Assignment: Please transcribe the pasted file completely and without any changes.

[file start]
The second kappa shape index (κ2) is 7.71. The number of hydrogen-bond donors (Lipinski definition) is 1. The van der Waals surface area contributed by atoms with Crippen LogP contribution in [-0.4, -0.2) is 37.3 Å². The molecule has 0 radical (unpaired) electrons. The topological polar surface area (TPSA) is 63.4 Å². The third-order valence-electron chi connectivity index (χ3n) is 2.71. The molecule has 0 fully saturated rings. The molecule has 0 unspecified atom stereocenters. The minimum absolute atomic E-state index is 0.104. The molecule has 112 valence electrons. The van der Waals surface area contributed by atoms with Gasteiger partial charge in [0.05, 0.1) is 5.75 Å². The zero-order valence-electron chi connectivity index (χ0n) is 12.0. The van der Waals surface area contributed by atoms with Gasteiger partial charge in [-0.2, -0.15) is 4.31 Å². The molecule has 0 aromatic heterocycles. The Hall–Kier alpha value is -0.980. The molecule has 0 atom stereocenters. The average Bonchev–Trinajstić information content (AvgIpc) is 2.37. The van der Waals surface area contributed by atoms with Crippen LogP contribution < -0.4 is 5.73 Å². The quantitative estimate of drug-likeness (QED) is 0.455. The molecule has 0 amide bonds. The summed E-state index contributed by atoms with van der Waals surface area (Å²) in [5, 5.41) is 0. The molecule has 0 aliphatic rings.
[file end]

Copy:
The second kappa shape index (κ2) is 7.71. The number of hydrogen-bond donors (Lipinski definition) is 1. The van der Waals surface area contributed by atoms with Crippen LogP contribution in [-0.4, -0.2) is 37.3 Å². The molecule has 0 radical (unpaired) electrons. The topological polar surface area (TPSA) is 63.4 Å². The third-order valence-electron chi connectivity index (χ3n) is 2.71. The molecule has 0 fully saturated rings. The molecule has 0 unspecified atom stereocenters. The minimum absolute atomic E-state index is 0.104. The molecule has 112 valence electrons. The van der Waals surface area contributed by atoms with Gasteiger partial charge in [0.05, 0.1) is 5.75 Å². The zero-order valence-electron chi connectivity index (χ0n) is 12.0. The van der Waals surface area contributed by atoms with Gasteiger partial charge in [-0.2, -0.15) is 4.31 Å². The molecule has 0 aromatic heterocycles. The Hall–Kier alpha value is -0.980. The molecule has 0 atom stereocenters. The average Bonchev–Trinajstić information content (AvgIpc) is 2.37. The van der Waals surface area contributed by atoms with Crippen LogP contribution < -0.4 is 5.73 Å². The quantitative estimate of drug-likeness (QED) is 0.455. The molecule has 0 amide bonds. The summed E-state index contributed by atoms with van der Waals surface area (Å²) in [5, 5.41) is 0. The molecule has 0 aliphatic rings.